Behind MLB’s authentication program

20 12 2010

I had a story for post Friday which explained MLB’s authentication and anti-counterfeiting programs. I don’t remember precisely how it started, but I think it was along the lines of a MLB employee asking if I’d like to learn more about the authentication program. MLB takes their official memorabilia very seriously, and they wanted someone to write about it. There have been a couple stories written on their authentication program — one for, another for the New York Times and yet another for the Boston Globe. But none had also covered the league’s anti-counterfeiting program, which works with numerous local, state and federal agencies to track down the thieves who produce faulty MLB merchandise, then claim it’s the real thing.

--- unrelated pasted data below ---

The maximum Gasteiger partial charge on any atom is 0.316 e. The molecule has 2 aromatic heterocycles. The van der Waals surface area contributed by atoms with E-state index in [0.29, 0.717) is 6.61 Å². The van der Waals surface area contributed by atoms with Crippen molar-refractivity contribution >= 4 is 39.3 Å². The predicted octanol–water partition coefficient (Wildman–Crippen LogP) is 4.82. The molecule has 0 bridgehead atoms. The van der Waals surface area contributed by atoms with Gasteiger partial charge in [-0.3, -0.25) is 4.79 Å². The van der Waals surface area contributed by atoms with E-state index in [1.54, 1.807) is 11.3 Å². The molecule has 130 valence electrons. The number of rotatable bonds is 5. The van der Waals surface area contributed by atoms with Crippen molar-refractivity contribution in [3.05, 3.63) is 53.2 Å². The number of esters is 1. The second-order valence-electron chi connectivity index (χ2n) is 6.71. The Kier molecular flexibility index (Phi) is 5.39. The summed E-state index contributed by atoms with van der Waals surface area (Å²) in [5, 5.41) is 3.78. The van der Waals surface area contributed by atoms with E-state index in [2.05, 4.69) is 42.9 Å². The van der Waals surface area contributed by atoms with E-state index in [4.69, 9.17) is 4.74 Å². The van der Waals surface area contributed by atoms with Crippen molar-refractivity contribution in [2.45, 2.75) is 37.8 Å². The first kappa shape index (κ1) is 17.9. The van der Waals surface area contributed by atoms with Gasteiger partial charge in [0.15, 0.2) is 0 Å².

So, I had the opportunity to speak with a few people involved in the process at MLB. I also had the chance to go to Philadelphia for Game 2 of the NLCS. I spoke with a few authentication folks there, and even got to sit behind home plate for a couple innings, just to get the feel of the whole authentication process. (It’s not as glamorous as you’d think. I left after the second inning to catch a train back to New York.) I ended up speaking with at least five or six sources for this story. Maybe it was closer to 10, now that I think about it. This story really could have gone on forever, as the authentication and anti-counterfeiting programs have many, many layers. Unfortunately, writers and editors have to keep in mind that readers are willing to read only so many words. It’s time for me to observe that thought and just throw you the link to the story.

Click on the link below to read the story:

Behind the scenes with baseball’s authentication process




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